The proliferation and use of business-associated terms can influence the thinking/practices of medicine and lead to the creation of healthcare as business, which I would argue, is detrimental to healthcare overall. This is not to say, however, that business models do not have important and replicable values that the health system could benefit from. The efficiency and stream-lined process prized in business, and focused on by Dr. X, should be strived for in healthcare, so that patients can receive quick and accurate diagnoses and treatments. Likewise, the concept of good customer service can cause doctors to be cognizant of their patient interaction.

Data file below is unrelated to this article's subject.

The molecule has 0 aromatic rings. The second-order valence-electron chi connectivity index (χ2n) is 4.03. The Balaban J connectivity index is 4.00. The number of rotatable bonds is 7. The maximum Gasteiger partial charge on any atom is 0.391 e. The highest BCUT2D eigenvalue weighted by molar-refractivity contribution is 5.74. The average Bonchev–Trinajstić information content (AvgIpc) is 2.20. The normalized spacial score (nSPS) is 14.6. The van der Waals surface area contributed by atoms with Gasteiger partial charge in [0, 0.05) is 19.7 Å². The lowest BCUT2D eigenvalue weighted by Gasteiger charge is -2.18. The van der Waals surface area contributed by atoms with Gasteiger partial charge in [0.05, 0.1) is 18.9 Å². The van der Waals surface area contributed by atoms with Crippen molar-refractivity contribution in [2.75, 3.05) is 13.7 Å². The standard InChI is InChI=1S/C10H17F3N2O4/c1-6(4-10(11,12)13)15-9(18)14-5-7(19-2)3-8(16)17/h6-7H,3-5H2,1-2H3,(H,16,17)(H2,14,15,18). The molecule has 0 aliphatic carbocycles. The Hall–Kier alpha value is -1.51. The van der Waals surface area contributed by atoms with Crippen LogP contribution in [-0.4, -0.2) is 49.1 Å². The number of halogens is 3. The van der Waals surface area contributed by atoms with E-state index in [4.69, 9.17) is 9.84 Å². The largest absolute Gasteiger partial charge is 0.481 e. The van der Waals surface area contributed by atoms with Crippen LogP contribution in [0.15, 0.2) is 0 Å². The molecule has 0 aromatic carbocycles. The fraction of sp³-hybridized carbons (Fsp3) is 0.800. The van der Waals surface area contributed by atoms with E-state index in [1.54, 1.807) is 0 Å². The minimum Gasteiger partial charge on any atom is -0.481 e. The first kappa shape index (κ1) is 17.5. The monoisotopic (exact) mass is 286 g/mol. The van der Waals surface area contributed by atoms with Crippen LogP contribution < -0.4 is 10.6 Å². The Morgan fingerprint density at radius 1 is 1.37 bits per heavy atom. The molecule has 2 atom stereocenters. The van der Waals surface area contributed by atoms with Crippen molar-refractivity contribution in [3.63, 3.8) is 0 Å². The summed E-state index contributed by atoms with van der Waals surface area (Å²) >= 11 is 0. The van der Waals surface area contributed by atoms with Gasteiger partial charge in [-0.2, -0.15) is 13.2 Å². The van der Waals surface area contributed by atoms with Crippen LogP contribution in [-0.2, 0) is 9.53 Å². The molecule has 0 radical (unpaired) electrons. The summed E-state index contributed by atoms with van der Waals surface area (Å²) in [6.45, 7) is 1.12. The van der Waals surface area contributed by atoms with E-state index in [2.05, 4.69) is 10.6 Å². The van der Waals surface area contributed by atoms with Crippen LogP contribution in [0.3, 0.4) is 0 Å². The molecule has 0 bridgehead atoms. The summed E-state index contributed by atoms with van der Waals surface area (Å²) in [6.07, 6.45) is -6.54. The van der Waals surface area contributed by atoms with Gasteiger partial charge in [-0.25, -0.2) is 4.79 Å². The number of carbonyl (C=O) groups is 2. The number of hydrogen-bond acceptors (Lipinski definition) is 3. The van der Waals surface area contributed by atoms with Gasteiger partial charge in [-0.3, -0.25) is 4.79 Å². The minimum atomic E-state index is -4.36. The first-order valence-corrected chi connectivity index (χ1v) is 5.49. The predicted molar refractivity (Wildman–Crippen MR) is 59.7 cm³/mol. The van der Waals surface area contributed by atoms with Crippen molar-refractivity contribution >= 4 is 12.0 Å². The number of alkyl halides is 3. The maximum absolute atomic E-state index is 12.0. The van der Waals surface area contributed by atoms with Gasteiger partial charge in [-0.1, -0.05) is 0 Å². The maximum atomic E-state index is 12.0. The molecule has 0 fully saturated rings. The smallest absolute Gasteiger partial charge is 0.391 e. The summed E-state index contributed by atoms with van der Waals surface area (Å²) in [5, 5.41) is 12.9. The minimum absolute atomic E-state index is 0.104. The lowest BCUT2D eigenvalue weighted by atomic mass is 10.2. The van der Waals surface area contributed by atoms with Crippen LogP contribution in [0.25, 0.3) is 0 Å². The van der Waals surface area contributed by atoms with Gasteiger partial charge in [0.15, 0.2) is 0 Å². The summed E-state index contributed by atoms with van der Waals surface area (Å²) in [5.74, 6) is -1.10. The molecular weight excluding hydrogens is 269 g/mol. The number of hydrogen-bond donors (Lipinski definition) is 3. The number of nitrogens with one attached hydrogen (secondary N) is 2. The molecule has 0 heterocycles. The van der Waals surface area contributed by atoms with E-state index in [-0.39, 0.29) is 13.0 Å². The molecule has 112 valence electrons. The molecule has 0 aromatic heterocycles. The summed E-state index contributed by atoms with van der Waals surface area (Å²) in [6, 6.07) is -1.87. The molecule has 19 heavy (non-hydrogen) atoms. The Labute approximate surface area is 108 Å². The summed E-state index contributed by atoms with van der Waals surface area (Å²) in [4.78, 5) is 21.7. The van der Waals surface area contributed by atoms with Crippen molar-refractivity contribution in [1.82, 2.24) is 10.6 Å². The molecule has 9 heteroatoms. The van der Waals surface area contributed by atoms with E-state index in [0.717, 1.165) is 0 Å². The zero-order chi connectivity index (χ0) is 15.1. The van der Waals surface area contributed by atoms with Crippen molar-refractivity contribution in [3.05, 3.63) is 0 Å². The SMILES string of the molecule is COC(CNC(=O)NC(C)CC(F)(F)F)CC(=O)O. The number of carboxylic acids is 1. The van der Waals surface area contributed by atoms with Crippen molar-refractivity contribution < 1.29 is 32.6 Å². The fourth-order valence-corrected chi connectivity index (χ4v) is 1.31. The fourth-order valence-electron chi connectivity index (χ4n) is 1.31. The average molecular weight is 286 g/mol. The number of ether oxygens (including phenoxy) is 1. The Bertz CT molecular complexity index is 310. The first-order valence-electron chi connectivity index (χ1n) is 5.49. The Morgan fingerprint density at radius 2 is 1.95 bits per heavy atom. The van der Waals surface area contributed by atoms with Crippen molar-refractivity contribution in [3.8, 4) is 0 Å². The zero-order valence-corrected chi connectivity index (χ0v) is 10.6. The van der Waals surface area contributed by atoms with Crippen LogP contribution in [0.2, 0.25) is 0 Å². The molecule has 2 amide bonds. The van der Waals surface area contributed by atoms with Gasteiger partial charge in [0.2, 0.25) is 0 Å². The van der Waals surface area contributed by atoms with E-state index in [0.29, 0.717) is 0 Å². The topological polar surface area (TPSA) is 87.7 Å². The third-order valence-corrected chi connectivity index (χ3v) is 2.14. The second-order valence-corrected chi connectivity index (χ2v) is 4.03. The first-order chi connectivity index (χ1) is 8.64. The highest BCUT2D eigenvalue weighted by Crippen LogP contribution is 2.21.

The issue with this mentality, however, is that it was designed with companies in mind, which operate on a system that puts revenue first. A mentality great for capitalism, but unfitting for health. When medicine is treated like a business and profit comes before patients, various pitfalls appear. For example, appointments may be rushed in order to fit in as many paying customers as possible, leading to lower quality visits and misdiagnoses. Doctors can also feel the need to prescribe unneeded drugs/prescriptions in order to satisfy the client and ensure repeat visits. For example, I also shadowed ophthalmologist Dr. Y this week, who saw a case of blepharitis. This clears up on its own, but can also be assisted with manual means like warm compresses. Instead of suggesting these treatments to the patient, however, she prescribed a set of steroidal drops and antibiotics. When asked, she responded that one of the reasons she did so is because “people just want a drop,” showing how doctors can, and do, change their treatments plans to satisfy the client, despite knowing that other, less costly, options exist, and that the problem will resolve itself without intervention.